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Sleep Apnea Implications

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By Gabe Lediaz Dental hygienist
Jayasri Nanduri, Ying-Jie Peng, Guoxiang Yuan, Ganesh K Kumar, Nanduri R Prabhakar
Systemic hypertension is one of the most prevalent cardiovascular diseases. Sleep-disordered breathing (SDB) with recurrent apnea is a major risk factor for developing essential hypertension. Chronic intermittent hypoxia (CIH) is a hallmark manifestation of recurrent apnea. Rodent models patterned after the O2 profiles seen with SDB patients showed that CIH is the major stimulus for causing systemic hypertension. This article reviews the physiological and molecular basis of CIH-induced hypertension. Physiological studies have identified that augmented carotid body chemosensory reflex and the resulting increase in sympathetic nerve activity are major contributors to CIH-induced hypertension...
May 2015: Journal of Molecular Medicine: Official Organ of the "Gesellschaft Deutscher Naturforscher und Ärzte"
Stephanie A Kielb, Sonia Ancoli-Israel, George W Rebok, Adam P Spira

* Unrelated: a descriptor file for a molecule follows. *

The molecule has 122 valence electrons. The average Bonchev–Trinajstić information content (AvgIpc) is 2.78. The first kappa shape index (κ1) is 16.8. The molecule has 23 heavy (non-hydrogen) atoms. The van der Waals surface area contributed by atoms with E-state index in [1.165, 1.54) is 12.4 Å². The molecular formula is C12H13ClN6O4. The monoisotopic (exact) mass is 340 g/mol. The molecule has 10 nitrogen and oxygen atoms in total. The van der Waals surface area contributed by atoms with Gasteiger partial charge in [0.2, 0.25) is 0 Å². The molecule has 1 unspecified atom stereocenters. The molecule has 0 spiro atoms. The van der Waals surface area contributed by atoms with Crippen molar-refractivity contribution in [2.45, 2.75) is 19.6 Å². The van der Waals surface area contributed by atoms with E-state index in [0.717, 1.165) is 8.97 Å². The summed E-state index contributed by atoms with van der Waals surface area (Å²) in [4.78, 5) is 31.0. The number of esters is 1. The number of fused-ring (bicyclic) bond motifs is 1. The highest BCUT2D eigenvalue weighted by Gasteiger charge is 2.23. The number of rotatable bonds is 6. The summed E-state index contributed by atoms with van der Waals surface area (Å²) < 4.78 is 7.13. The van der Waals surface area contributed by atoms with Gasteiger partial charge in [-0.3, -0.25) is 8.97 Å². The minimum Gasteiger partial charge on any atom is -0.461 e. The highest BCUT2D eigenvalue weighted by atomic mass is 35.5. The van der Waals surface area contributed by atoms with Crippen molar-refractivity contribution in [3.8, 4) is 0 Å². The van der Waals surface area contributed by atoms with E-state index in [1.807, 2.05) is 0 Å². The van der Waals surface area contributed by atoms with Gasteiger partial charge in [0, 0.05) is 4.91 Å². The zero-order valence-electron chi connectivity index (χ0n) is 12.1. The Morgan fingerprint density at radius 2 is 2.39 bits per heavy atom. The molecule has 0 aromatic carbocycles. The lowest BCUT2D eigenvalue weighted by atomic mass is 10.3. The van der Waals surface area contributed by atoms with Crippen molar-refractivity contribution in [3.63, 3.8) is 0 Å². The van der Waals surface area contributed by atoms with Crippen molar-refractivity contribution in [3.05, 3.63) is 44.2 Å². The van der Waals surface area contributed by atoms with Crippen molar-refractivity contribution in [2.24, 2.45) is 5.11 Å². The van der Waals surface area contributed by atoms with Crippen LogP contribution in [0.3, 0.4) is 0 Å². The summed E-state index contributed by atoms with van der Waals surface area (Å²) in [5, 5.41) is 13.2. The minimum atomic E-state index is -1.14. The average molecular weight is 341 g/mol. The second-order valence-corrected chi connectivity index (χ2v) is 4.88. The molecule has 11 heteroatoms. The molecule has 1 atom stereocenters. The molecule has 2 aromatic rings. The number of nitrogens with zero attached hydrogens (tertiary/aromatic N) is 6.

Obstructive sleep apnea-hypopnea syndrome (OSAS) is characterized by the presence of disordered breathing events that occur during sleep, as well as symptoms such as sleepiness and snoring. OSAS is associated with a number of adverse health consequences, and a growing literature focuses on its cognitive correlates. Although research in this field is mixed, multiple studies indicate that OSAS patients show impairment in attention, memory, and executive function. Continuous positive airway pressure (CPAP) is the most effective and widely used treatment of OSAS, and supplemental medications may supplement CPAP treatment to ameliorate associated symptoms...
September 2012: Neuromolecular Medicine
Sasan Moghimi, Aliasghar Ahmadraji, Hamed Sotoodeh, Khosro Sadeghniat, Maryam Maghsoudipour, Ghasem Fakhraie, Golshan Latifi, Nariman Nassiri, Joann A Giaconi
OBJECTIVE: To investigate the prevalence of glaucoma, visual field abnormalities, as well as changes in retinal nerve fiber layer in patients with obstructive sleep apnea syndrome (OSAS). METHODS: In this cross-sectional study, 51 patients with OSAS were included. Based on apnea hypopnea index (AHI), there were 26, 6 and 19 cases of severe (AHI⩾30), moderate (15⩽AHI<30), and mild (5⩽AHI<15) OSAS, respectively. The control group was matched for age, sex and body mass index...
January 2013: Sleep Medicine
Judette Louis, Dennis Auckley, Branko Miladinovic, Anna Shepherd, Patricia Mencin, Deepak Kumar, Brian Mercer, Susan Redline